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Quality must be defined to establish pay-for-performance success
This article is part of the Pulse issue of March 2014
This is the second part of a series on accountable care organizations (ACOs). The first part covered why failing to establish quality metrics could stop the development of accountable care in its early stages. Here we cover how providers are preparing themselves for pay-for-performance programs. Pay-for-performance programs are still developing and some physicians feel getting started with performance measurement now is more valuable than waiting for quality metrics to be perfected. "It's very important to have measurement drive us in the right direction," said Anita Ung, M.D., medical director for quality improvement and quality measurement at Atrius Health. "If the only thing that's measured is dollars, it's really easy to skimp on quality." If the only thing that's measured is dollars, it's really easy to skimp on quality. Anita Ung, M.D., Atrius Health Atrius Health is a Massachusetts-based network of physician offices that participates in several quality programs, including the Medicare Pioneer program and Blue Cross Blue ...
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Features in this issue
From rip-and-replace to business as usual, providers differ in this year's EHR upgrades for ICD-10 support, 2014 ONC certification standards.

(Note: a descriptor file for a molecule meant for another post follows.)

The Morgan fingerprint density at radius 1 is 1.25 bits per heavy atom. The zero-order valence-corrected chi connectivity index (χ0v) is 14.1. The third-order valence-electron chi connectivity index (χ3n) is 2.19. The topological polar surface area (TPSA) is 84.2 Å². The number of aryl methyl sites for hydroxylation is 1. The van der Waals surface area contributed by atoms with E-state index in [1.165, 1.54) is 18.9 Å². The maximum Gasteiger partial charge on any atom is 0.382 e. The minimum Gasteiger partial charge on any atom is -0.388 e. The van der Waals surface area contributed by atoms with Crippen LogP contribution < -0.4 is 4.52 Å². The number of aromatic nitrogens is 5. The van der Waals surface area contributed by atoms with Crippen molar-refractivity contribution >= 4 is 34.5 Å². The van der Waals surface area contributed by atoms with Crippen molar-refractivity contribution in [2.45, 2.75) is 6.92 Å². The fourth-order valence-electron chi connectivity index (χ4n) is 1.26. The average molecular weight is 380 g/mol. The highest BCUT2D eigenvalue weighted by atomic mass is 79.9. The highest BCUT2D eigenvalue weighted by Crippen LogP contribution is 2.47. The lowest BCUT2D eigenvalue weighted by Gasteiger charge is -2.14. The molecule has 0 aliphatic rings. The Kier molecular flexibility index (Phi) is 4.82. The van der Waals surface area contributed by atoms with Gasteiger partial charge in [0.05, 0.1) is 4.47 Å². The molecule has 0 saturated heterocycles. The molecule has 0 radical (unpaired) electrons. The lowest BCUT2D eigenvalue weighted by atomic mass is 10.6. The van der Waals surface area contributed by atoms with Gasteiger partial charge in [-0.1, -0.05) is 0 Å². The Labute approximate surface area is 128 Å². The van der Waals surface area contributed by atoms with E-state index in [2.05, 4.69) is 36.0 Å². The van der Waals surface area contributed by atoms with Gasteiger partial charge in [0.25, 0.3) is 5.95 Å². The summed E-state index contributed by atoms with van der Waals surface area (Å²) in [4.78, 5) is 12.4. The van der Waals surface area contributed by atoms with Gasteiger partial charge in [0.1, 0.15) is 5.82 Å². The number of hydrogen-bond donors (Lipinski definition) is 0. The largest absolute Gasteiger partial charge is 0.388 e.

Three provider reps go in-depth in sharing how they are readying their clinical and financial systems for ICD-10 and meaningful use stage 2.
Four healthcare systems experts give their best tips on how to prepare for 2014's most challenging regulations: ICD-10 and meaningful use stage 2.
Providers are rapidly transitioning to accountable care models, but without better quality measures, these plans may have limited success.
Quality metrics and patient-focused care are the cornerstones for providers' plans as they switch to the ACO model.
News in this issue
Exclusive preview: A HIMSS analytics health data interoperability report shows HIE participation is stalled on the eve of meaningful use stage 2.
With a focus on health data interoperability, the next wave of EHRs will incorporate powers of big data, speech recognition and new database models.
Columns in this issue
Some chief information officers are replacing their EHRs. Add that to coming regulations and the next few years will be full of health IT compliance.